Damon’s AI Hypersport Improves Motorcycle Safety



For all its purely electric acceleration and autonomy and its ability to metamorphose, the Hypersport motorcycle Attach last week at CES by Vancouver, Canada Damon motorcycles matters for only one thing: it is the first motorcycle wrapped in active safety systems.

These systems do not take control, even in anticipation of an accident, as they do in many advanced driver assistance systems in cars. They leave a rider in control while providing the benefit of an extra pair of eyes.

Why drape high tech “rubber padding” over the motorcycle world? Because that’s where the danger lies: motorcyclists are 27 times more likely to die in an accident that car passengers.

“It’s not about if you will have a motorcycle accident, but whenSays Damon CEO Jay Giraud. “Nobody gets on the bike knowing that, but they are learning. “


Image: Damon Motos

The Hypersport’s sensor suite includes cameras, radar, GPS, solid-state gyroscopes, and accelerometers. It doesn’t include lidar – “it’s not there yet,” says Giraud – but it opens the door to another way of seeing the world: wireless connectivity.

The brain of the bike logs everything that happens when danger looms, including warnings issued and evasive maneuvers taken, then directs the data to the cloud via 4G wireless. For now, this data is being processed in batches, to help Damon refine his algorithms, a common practice among self-driving car researchers. Someday, it will share that data with other vehicles in real time, a strategy known as Vehicle to Everything, or V2x.

But not today. “This whole world is in 5 to 10 years, at least”, complains Giraud. “I’ve been working there for over ten years – we’re no closer today than in 2008.”

System diagram

Image: Damon Motos

The bike has an on-board neural network whose parameters are fixed at all times. When the cloud network offers improvements, these are sent as live updates to each motorcycle. Updates must be approved by each owner before being uploaded on board.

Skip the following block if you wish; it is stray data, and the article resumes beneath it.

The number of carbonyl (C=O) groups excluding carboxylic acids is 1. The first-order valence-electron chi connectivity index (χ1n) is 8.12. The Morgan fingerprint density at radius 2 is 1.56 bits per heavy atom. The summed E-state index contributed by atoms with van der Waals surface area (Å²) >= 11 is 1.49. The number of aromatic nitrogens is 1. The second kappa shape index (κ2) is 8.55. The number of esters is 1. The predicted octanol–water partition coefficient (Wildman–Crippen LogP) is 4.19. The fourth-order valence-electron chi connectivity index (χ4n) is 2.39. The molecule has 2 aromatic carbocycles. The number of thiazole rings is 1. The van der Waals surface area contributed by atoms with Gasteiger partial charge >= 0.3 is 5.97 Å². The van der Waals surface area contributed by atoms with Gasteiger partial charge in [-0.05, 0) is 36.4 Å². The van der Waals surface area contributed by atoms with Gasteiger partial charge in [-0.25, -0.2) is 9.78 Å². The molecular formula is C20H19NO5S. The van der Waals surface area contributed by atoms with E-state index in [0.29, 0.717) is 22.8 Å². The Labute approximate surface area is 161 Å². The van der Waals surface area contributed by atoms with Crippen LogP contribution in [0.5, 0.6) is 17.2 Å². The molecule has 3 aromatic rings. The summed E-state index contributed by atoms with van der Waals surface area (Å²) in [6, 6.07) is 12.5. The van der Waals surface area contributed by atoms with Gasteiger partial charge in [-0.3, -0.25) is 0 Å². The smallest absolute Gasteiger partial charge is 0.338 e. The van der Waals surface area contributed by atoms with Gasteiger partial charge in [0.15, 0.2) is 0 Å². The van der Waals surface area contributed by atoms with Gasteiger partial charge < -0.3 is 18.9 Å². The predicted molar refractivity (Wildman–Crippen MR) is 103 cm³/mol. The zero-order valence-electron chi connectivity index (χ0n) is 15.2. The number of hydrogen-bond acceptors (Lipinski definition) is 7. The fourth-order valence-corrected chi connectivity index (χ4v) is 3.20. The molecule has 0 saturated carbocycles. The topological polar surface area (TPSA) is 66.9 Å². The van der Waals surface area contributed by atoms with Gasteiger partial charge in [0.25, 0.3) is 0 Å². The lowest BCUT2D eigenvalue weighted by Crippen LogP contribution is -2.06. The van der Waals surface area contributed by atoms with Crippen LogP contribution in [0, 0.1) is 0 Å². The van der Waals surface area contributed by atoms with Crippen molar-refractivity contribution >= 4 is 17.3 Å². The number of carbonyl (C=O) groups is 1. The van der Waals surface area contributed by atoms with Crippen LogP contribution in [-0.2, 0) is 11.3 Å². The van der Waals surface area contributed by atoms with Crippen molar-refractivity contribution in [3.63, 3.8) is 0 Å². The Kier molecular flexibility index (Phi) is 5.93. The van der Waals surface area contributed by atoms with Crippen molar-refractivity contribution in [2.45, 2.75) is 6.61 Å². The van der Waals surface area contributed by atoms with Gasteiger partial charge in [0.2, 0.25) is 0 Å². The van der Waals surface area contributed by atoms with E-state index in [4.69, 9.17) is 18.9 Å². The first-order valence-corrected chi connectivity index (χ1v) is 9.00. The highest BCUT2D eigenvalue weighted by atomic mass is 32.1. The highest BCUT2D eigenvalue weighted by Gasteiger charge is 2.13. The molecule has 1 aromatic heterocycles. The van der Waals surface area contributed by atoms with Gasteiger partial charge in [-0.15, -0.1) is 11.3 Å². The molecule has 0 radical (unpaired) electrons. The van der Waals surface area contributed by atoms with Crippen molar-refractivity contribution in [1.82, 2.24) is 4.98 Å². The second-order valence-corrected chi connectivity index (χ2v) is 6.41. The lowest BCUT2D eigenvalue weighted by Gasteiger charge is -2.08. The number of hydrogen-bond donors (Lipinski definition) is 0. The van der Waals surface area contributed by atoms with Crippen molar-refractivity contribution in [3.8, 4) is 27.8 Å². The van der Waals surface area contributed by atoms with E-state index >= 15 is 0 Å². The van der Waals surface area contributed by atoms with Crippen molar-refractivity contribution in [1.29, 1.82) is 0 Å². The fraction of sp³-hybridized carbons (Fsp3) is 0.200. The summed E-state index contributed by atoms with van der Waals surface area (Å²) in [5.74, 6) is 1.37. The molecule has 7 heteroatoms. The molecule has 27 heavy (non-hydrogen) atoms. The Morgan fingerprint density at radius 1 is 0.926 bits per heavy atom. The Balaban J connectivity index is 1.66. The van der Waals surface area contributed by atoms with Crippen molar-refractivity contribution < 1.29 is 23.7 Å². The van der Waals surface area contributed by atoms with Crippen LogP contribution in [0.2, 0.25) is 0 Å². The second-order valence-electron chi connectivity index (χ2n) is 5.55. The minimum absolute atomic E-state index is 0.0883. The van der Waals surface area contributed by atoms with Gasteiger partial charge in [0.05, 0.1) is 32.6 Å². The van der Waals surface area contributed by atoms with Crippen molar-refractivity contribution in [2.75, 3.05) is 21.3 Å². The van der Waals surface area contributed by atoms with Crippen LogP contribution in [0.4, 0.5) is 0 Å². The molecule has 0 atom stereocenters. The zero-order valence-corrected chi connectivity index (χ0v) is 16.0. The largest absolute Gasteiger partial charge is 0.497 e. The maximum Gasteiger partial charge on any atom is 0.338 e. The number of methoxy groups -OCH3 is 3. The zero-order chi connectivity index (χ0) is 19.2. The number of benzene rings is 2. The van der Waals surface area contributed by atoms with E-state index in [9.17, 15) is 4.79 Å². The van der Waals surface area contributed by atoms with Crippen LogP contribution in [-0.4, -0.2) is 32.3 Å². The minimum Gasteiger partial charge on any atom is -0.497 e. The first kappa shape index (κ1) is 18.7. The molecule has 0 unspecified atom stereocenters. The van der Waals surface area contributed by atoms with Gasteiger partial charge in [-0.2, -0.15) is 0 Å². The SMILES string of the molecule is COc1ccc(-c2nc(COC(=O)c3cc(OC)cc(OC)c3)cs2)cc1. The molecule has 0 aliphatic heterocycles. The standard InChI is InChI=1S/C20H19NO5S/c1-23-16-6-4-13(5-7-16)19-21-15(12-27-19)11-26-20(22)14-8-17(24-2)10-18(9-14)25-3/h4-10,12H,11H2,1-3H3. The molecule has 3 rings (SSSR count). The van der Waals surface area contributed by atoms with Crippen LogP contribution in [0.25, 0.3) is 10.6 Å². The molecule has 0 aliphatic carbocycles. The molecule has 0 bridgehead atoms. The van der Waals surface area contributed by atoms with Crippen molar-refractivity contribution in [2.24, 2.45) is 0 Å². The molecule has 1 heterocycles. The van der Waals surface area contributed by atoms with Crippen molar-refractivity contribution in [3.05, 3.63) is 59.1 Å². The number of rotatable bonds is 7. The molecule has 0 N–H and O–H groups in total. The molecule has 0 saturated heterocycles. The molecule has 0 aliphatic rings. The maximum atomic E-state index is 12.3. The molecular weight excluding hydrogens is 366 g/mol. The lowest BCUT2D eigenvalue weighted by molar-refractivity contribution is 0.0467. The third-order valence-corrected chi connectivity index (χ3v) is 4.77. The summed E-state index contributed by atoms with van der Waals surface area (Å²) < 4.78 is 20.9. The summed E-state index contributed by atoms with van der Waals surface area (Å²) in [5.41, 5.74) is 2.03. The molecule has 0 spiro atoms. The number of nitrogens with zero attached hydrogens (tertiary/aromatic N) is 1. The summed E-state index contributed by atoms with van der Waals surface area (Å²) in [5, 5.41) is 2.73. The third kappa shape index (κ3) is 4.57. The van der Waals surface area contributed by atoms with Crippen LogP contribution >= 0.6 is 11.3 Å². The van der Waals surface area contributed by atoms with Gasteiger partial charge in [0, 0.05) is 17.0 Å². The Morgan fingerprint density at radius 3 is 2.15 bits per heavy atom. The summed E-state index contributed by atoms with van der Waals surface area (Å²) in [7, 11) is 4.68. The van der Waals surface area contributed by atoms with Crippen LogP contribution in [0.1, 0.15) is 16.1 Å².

When the AI ​​detects a danger, it gives a warning. If the car in front suddenly brakes, the handlebars shake, signaling a head-on collision. If a vehicle coming from behind enters the rider’s blind spot, the LEDs will flash. This eliminates the need for the pilot to constantly look back to check the blind spot.

Above all, it gives the rider time. A National Highway Traffic Safety Administration Report 2018 found that 75 to 90 percent of riders involved in crashes had less than three seconds to notice a threat and try to avoid it; 10 percent had less than a second. One or two more seconds could save many lives.

The models that the motorcycle AI extracts from the data are not always comparable to the ones that a self-driving car would care about. A motorbike goes from one half of the lane to the other; he leans over, sometimes approaching the sidewalk terribly; and it is often difficult for drivers of other vehicles to see.

A motorcycle-centric problem is the high risk a rider takes just by entering an intersection. About three-quarters of motorcycle accidents happen there, and of that number about two-thirds are caused by a car crash from behind or from the side. The side impact, called a T-bone, is particularly bad because there is nothing at all to protect the pilot.

Certain traffic patterns increase the risk of such collisions. “The repeating models allow our system to predict risk,” explains Giraud. “As the cloud sees the tagged information over and over again, we can use it to make predictions. “

Damon is accepting pre-orders, but he plans to start shipping in mid-2021. Like You’re here, it will deliver directly to the customer, without any reseller obstructing the passage.

Editor’s Note: Updated Jan 29, 2019 to remove the word “chopper” to describe this bike.


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